S1 Guideline: Dermatological inpatient rehabilitation in adult atopic dermatitis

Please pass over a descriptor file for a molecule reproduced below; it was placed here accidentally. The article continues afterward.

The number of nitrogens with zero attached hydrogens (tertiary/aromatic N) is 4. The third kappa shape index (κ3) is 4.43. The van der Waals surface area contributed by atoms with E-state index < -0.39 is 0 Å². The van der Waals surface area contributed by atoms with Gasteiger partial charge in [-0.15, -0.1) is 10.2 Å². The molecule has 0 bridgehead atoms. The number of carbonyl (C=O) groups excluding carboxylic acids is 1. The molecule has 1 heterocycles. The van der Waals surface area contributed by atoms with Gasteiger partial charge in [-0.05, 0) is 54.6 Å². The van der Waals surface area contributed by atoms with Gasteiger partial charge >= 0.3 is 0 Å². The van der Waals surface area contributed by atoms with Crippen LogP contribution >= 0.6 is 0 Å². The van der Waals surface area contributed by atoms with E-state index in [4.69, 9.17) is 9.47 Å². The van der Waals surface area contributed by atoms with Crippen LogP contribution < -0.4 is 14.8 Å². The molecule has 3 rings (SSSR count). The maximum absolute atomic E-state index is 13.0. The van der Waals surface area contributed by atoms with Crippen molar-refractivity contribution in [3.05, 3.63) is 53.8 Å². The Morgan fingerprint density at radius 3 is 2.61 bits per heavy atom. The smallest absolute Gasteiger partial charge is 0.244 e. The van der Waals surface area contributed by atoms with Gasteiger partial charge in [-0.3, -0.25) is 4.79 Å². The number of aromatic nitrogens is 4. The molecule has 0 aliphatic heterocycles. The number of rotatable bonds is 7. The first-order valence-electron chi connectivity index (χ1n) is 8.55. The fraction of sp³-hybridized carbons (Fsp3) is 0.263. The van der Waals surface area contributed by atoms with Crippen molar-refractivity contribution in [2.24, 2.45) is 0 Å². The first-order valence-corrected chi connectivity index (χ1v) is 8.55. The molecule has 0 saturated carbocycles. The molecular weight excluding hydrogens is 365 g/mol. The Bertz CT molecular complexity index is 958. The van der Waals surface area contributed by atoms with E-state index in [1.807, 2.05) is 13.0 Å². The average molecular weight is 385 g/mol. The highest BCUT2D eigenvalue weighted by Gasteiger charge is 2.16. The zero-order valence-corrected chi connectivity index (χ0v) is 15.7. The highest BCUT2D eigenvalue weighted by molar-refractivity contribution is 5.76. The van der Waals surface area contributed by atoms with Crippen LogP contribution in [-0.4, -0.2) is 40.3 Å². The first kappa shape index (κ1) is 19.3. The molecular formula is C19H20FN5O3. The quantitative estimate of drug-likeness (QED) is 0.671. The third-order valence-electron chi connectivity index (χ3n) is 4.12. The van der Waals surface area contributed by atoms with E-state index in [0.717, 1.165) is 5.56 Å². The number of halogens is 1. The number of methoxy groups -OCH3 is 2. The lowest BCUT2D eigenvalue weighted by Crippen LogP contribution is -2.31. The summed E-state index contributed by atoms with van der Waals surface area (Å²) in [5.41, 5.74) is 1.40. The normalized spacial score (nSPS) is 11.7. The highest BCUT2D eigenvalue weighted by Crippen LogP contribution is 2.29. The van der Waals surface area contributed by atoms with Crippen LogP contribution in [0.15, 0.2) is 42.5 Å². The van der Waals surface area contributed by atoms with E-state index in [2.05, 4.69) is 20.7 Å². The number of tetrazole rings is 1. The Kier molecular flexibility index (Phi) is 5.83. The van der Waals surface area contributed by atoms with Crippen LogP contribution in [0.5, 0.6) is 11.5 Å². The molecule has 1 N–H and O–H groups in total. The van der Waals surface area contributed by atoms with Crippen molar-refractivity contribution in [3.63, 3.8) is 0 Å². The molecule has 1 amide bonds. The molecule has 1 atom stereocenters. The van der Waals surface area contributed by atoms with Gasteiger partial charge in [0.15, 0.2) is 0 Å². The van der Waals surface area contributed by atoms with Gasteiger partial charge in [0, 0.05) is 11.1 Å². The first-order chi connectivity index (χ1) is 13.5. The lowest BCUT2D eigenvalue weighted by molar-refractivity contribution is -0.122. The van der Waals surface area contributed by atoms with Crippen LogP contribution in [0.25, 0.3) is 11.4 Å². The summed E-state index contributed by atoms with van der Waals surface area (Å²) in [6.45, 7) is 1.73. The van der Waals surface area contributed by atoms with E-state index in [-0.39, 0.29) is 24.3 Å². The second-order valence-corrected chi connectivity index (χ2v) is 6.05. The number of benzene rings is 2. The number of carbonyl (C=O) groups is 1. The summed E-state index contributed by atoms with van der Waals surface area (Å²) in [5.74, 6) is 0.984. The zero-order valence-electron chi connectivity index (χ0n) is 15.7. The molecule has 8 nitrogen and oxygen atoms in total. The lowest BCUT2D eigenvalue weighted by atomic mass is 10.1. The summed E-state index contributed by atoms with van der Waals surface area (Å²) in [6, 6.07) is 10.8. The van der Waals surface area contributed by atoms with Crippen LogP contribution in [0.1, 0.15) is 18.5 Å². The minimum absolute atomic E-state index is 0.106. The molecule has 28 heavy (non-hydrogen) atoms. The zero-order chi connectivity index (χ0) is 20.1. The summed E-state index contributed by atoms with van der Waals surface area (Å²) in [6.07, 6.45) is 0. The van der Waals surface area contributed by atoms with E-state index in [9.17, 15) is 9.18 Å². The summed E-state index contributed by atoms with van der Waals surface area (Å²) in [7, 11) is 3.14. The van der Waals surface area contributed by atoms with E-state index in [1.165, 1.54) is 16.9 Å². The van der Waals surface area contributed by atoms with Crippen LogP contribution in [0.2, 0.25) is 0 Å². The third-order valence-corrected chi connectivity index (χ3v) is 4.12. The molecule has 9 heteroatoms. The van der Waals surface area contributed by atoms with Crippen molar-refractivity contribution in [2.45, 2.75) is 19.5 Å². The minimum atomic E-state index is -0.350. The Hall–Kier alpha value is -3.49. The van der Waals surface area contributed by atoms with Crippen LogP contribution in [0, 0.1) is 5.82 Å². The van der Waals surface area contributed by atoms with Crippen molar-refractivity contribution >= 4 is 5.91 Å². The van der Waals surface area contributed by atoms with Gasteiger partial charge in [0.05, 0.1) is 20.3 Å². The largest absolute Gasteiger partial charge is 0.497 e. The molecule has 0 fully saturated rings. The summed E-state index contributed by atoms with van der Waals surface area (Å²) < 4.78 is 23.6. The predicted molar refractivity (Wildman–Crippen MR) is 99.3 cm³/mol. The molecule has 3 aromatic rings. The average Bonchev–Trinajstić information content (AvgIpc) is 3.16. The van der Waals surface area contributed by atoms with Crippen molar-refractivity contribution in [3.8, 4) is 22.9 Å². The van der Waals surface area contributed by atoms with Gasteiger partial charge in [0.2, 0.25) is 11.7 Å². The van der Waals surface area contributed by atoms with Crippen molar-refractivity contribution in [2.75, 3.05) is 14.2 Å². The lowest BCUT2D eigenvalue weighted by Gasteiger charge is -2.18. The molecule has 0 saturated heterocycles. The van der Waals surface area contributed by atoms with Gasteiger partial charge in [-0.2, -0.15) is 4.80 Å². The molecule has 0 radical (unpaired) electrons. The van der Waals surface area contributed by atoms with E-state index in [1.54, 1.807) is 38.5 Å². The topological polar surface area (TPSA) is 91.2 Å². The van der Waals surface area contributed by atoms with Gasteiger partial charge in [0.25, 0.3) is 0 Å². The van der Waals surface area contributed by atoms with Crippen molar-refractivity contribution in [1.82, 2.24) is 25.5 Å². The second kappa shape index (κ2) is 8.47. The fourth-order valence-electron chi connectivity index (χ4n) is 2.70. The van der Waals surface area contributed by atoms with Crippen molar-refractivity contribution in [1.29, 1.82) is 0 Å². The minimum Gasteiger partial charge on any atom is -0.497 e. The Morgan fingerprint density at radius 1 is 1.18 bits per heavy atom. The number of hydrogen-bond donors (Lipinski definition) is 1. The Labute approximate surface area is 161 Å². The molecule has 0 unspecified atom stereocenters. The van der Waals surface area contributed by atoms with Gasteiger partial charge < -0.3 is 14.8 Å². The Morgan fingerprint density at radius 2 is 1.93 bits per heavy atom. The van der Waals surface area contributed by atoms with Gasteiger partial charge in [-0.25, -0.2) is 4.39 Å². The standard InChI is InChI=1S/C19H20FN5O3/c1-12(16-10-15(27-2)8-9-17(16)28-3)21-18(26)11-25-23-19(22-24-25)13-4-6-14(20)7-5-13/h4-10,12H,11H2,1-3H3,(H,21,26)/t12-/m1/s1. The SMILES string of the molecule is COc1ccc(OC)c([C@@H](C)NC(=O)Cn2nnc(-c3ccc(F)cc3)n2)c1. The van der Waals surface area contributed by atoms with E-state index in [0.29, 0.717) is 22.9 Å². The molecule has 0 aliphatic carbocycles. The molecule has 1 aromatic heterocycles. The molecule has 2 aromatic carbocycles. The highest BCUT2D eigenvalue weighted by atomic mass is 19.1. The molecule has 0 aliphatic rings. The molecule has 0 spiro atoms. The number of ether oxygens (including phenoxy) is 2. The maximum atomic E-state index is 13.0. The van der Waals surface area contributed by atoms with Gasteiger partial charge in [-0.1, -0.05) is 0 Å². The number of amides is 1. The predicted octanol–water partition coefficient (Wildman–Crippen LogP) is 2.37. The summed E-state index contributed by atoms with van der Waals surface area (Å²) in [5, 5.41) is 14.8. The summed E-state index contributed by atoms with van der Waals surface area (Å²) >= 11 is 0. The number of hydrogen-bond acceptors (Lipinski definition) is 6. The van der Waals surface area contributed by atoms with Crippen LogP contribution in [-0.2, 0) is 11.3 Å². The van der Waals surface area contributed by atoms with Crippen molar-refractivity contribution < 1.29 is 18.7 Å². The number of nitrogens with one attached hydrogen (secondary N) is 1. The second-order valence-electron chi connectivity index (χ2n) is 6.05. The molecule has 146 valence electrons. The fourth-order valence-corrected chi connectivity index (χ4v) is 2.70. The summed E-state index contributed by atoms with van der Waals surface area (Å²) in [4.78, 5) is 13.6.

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<ul><li><p>558 Guidelines DOI: 10.1111/j.1610-0387.2011.07686.x</p><p>JDDG | 72011 (Band 9) Deutsche Dermatologische Gesellschaft u. a. Journal compilation Blackwell Verlag GmbH, Berlin JDDG 1610-0379/2011/0907</p><p>PreambleGuidelines are systematically developeddescriptions and recommendations thatare designed to assist doctors and pati-ents in making decisions concerning ap-propriate healthcare measures (preven-tion, diagnosis, therapy, and follow-up)under specific medical conditions. Gui-delines represent the current state ofknowledge (controlled clinical studies,expert knowledge) and thus are subjectto ongoing revisions, and if necessary,updates. Guidelines are not intended torestrict physicians from choosing themethods they consider most appropriate,nor does following a guideline necessa-rily guarantee diagnostic or treatmentsuccess. The field of medicine is in con-stant flux, and thus guidelines are not in-tended to be exhaustive. The choice ofappropriate treatment is decided by thedoctor and patient.</p><p>IntroductionRehabilitation has a long tradition inGermany. Over the years, the area of re-habilitation has undergone continual ad-vancements and has also become morespecialized. The last major advancementcame with the German Social SecurityCode (SGB) IX. According to 1 SGBIX, people who have a disability, or whoare threatened with impending disability,are entitle to receive assistance to helpthem live autonomously and to ensuretheir equal participation in society, and</p><p>to avoid or fight discrimination. Corre-sponding to the specifications on qualitymanagement in the SGB V, the new German Social Security Code IX requires rehabilitation facilities to makerecommendations together with centralassociations of care providers for ensuringand developing the quality of services offered ( 20, section 1 SGB IX). Guide-lines are one part of quality management(Beckmann et al. 2005, Wehrmann2005).</p><p>Comment: Despite wide variation inevidence levels in the literature, thisguideline on inpatient rehabilitationfor adult patients with atopic derma-titis was developed to address this in-creasingly relevant (epidemiologicallyand economically) disease and its tre-atment. The variation in the literatureis due to the complexity of the diseaseitself as well as rehabilitation measu-res. The identification of individualparameters (as in an experiment) is all but impossible (Mller-Fahrnow,2000).In 2006 the Guidelines on Rehabilita-tion in Pediatric and Adolescent Medicine were published along withGeneral Preliminary Remarks on Rehabilitation in Pediatric and Adoles-cent Medicine and the Guidelines(AWMF registry).</p><p>The basis for the formulation is a litera-ture search of the databases Medline andDIMDI.</p><p>The guideline was created between Apriland December 2000 by the authors Buh-les, Wehrmann, and Amon (2005) overthe course of one meeting and several telephone conferences. It was then forwar-ded to experts in the field and relevantself-help groups. The last revision was inthe fall of 2009. There was no financialsupport for the creation of the guideline.The guideline is valid for three years.</p><p>Target groupAdult patients with atopic dermatitis(Novak and Bieber 2005, Wthrich et al.2005), whose ability to work or whoseeveryday life is threatened or impairedand who, due to the complexity of thedisease, require multi-dimensional, reha-bilitative treatment. </p><p>Comment: Atopic dermatitis is a here-ditary (polygenetic), chronic, recurrentnon-infectious disease of multi-factorial etiology that involves immun-ological changes (e.g., total IgE is oftenelevated and there is detection of speci-fic IgE). The typical clinical appearanceconsists of severe pruritus with far-reaching consequences for the patientslife.</p><p>ObjectiveThis guideline is intended to help dermatologists, family physicians, andevaluators and insurers in regard to patients with atopic dermatitis who re-quire inpatient medical rehabilitation as</p><p>Guideline</p><p>S1 Guideline: Dermatological inpatient rehabilitationin adult atopic dermatitis*Norbert Buhles, Jochen Wehrmann, Klaus-Dieter Hinsch, Wolf Nrnberg</p><p>*Synonyms for atopic dermatitis include atopic eczema, neurodermatitis, endogenous eczema, etc.</p></li><li><p>Guidelines 559</p><p> Deutsche Dermatologische Gesellschaft u. a. Journal compilation Blackwell Verlag GmbH, Berlin JDDG 1610-0379/2011/0907 JDDG | 72011 (Band 9)</p><p>opposed to those who receive outpatientservices or acute inpatient care. It shouldalso help achieve targeted, optimized,multimodal therapy (Nrnberg 2005) inview of the rehabilitation goal of the pa-tient and his or her functional limitati-ons (ICF; Niederauer et al. 2005). </p><p>Need for rehabilitation From the point of view of disability insu-rance, rehabilitation is considered neces-sary when a persons ability to work isthreatened (e.g., long periods of unemployment, uncertain continuedemployment at his or her current job;see: atopy and occupational eczema;Diepgen 1998). Accident insurance alsocovers rehabilitation measures for occu-pationally-related skin diseases (Diepgenet al. 2005). Statutory health insurersconsider rehabilitation to be necessarywhen everyday activities are restricted (or there is impending restriction) for alonger period of time, especially whenthere is a need for nursing care, and if amulti-dimensional, interdisciplinary tre-atment approach is needed in addition tocurative measures (Rehabilitationsricht-linien [rehabilitation guidelines] 2004). </p><p>Comment 1: The German Pension Administration (Deutsche Rentenversi-cherung Bund [DRV]) has publishedthe Guidelines on Necessary Rehabili-tation in Skin Diseases (2005) inwhich the need for rehabilitation in patients with atopic dermatitis is eluci-dated: Depending on individual factors as well as occupational and social conditions in chronic recurrent forms with shor-</p><p>ter symptom-free intervals if a larger and/or visible body surface</p><p>area is involved if a therapeutic effect or optimization</p><p>of treatment with the goal of the mostcomplete healing possible is onlyachievable with the methods of reha-bilitation </p><p> if other atopic diseases are present(even if there is less skin involve-ment)</p><p> with certain risk factors (need foreducation, psychosocial stress). Thedegree of psychological effect largelydetermines the choice of rehabilita-tion center with a psychosoma-tic/dermatological treatment focus</p><p> for certain occupations, medical re-habilitation cannot always eliminatethe considerable hazard or limitati-</p><p>ons presented by that occupation. Itmust be reviewed whether supportfor participation in employment isindicated. Corresponding functionalcapacity evaluation (FCE) modelsshould be used. (Buhles 2003, Erb-ster 2003).</p><p>Comment 2: On 1 April 2004 the Ger-man Rehabilitation Council (Bundes-arbeitsgemeinschaft fr Rehabilitation[BAR]) put forth the Recommendati-ons for outpatient dermatological rehabilitation which take into accountthe requirements of the SGB IX and theInternational Classification of Functio-ning, Disability, and Health (ICF). Similar to inpatient rehabilitation, outpatient measures also represent a holistic concept of rehabilitation inclu-ding a social medicine assessment. Out-patient rehabilitation also includes acomprehensive, rehabilitation-specific,and interdisciplinary treatment spec-trum, which is tailored to the indivi-dual patient situation and may consistof physical, psychological, nutritional,social, and educational components(BAR 2004). Outpatient rehabilita-tion may not be appropriate in the following situations: if curative therapy ... is adequate the type or extent of disability or </p><p>limitation is beyond the scope of outpatient rehabilitation</p><p> lacking mobility severe multimorbidity inadequate psychological stability the need for nursing care and conti-</p><p>nued medical supervision the need to be removed temporarily</p><p>from his or her social surroundings Comment 3: With the aim of targeted,effective, and efficient rehabilitation,in March 2004 a new rehabilitationguideline was created for German sta-tutory health insurers (rehabilitationguideline 2004). The implementationof the guideline varies considerably byregion (Nrnberg and Wehrmann2009).</p><p>When choosing an appropriate rehabili-tation site, desired factors such as low number of allergens, increased UVradiation exposure, or diminished envi-ronmental hazards may be taken into account (climate therapy).</p><p>Suitability for rehabilitation The necessary insurance requirementsmust be fulfilled, the patient must be</p><p>physically and psychologically able toparticipate in rehabilitation measures,and he or she must be sufficiently moti-vated or able to be motivated. </p><p>Rehabilitation prognosisThe prerequisite for approval to partici-pate in a medical rehabilitation programis a positive prognosis for the success ofrehabilitation. The prognosis for successof rehabilitation is a medically-foundedprediction of the likelihood of success ofrehabilitative measures based on the disease, the prior course of the disease,and the potential for compensationthrough the furthering of individual positive context factors by means of appropriate measures taken over a reasonable amount of time (Rehabilitati-onsrichtlinien [rehabilitation guidelines]2004). Disability insurance requires a positive prognosis for restoring or atleast stabilizing the patients ability to work, or for those applying for disabi-lity payments, a statement on their ability to work. </p><p>DiagnosisEven before rehabilitation begins, amulti-dimensional diagnosis should bemade for a targeted referral of the pati-ent. This requirement has already beenaddressed by the previously mentionedrehabilitation guideline and is found in a4-page application form with variousquestions on disease history and diagno-sis, co-morbidity, functional limitations(everyday activities, work, autonomy),context factors (social environment, useof social services), statements on the pa-tients ability to participate in rehabilita-tion measures, the prognosis for success,and the clearly stated requirements of re-habilitation (Bekanntmachung 2004).Examples of screening measures for psy-chosocial factors include the FLQA(Freiburg Life Quality Assessment) andthe MHF (Marburg Skin Survey [Mar-burger Haut Fragebogen]) (Augustin et al. 2000).The diagnosis in the rehabilitation clinicalso includes a specific diagnosis of thepatients ability to function in his or heroccupation if there are questions on thepatients employment situation and ability to work (ICF InternationalClassification of Functioning, Disability,and Health).The first Functional Capacity Evaluation(FCE) model in the field of dermatology/</p></li><li><p>560 Guidelines</p><p>JDDG | 72011 (Band 9) Deutsche Dermatologische Gesellschaft u. a. Journal compilation Blackwell Verlag GmbH, Berlin JDDG 1610-0379/2011/0907</p><p>allergology was developed by Buhles(2003) in the form of the occupation-tested skin protection plan. As a prac-tical occupational ability measure for(atopic) hand eczema, the functional diagnosis also focuses on participation inemployment (Erbster 2003).</p><p>Therapy goalsTreatment goals are formulated based onthe diagnosis, taking into account thepatients ability (expectation and motiva-tion), the tasks of social medicine, andthe duration of treatment. The reader isreferred to treatment goals for dermato-logy in Vol. 18 of the DRV papers fromJanuary 2000, and for psychology thePsy-BaDo Manual (Heuft, Senf 1998).The use of the ICF (Niederauer et al.2005) is increasingly necessary.</p><p>Therapy elementsThe treatment of atopic dermatitis requi-res an individual combination of therapyelements that are stage-appropriate andsuited to the patients needs1, 2 (Nrnberg2005) external therapy systemic therapy phototherapy hydrotherapy/balneotherapy climate therapy diet relaxation techniques information/education sports therapy psychotherapyA complete list is found in the guidelineNeurodermatitis, AWMF registry 013/027(Werfel et al. 2008).</p><p>EvaluationThe SCORAD score and co-morbidityshould be evaluated at specific intervals(admission, discharge, 6 months after di-scharge) and the duration of the patientsstay. If therapy goals are included in theevaluation, the patients self-assessmentand the observer assessment should bedifferentiated. Methodological problemswith operationalization should also betaken into account. </p><p>If a new fee system is adopted for inpatient rehabilitation services, it is</p><p>possible that not only co-morbidity butalso complications related to the disease (Vieluf and Ring 1991) willhave to be taken into account (Buhles et al. 2000).</p><p>To evaluate psychosocial parameters, aquality of life survey (e.g., FLQA) or adisease-specific survey (e.g., MHF) maybe used (Augustin et al. 2000). </p><p>Economic parametersCurrent results of outcomes research demonstrates the clinical, patient, andeconomic benefits of treatment.</p><p>Economic costs may be divided into direct and indirect costs. Indirect costsin particular due to lost working days(unemployment insurance, compensa-tion, loss of productivity), re-trainingmeasures, or disability/early retirementquickly lead to four-figure amounts per case per year (Gieler et al. 1999,Rychlik and Kilburg 2000, Ehlken et al. 2005). Given that the incidenceof atopic dermatitis continues to rise,clearly these costs should be reduced if possible.</p><p>ImplementationIn a guideline clearing procedure, theguidelines were given a level 1 rating andsubsequently published in book form(Korting et al. 2007) and in a journal ofdermatology (2008). This occurred inagreement with the Germany Society ofDermatology (DDG) and the workinggroup on rehabilitation in dermatology(AReD). In addition, insurers have beeninformed since, in the context of theirown quality management and legal requirements, they must pay special attention to guidelines (Beckmann et al.2005). Relevant self-help dermatologygroups were also included. </p><p>The new guidelines on medical rehabi-litation (Rehabilitation Guidelines[Rehabilitationsrichtlinien] 2004) require increased social medicine com-petence on the part of the prescribingphysician. This means there is a betterchance of implementation of the guide-lines since adhering to them facilitatescomplying with the requirements (Bekanntmachung 2004).</p><p>Consensus-building procedureAuthors: Norbert Buhles, Askepios-Nordseeklinik, Westerland/ Sylt; JochenWehrmann, Rothaarklinik, Bad Berle-burg; Klaus-Dieter Hinsch, DRV-KlinkBorkum-Riff, Borkum; Wolfgang Nrn-berg, Osteeklinik Khlungsborn for theAReD (working group on rehabilitationin dermatology) for the sub-commissionon rehabilitation of the Quality Com-mission of the German Society of Der-matology (DDG) and the German Der-matologists Association (BVDD).Created on: 08/2001Last update: 11/2009Next update: 10/2012</p><p>Correspondence toDr. med. Norbert BuhlesDermatologische AbteilungAsklepios NordseeklinikNorderstr. 81D-25980 WesterlandTel.: 04651-841500Fax: 04651-841509E-mail: n.buhles@asklepios.com</p><p>ReferencesAugustin M, Amon U, Bullinger M, GielerU. Empfehlungen zur Erfassung vonLebensqualitt in der Dermatologie. Der-matol Psychosom 2000; 1:...</p></li></ul>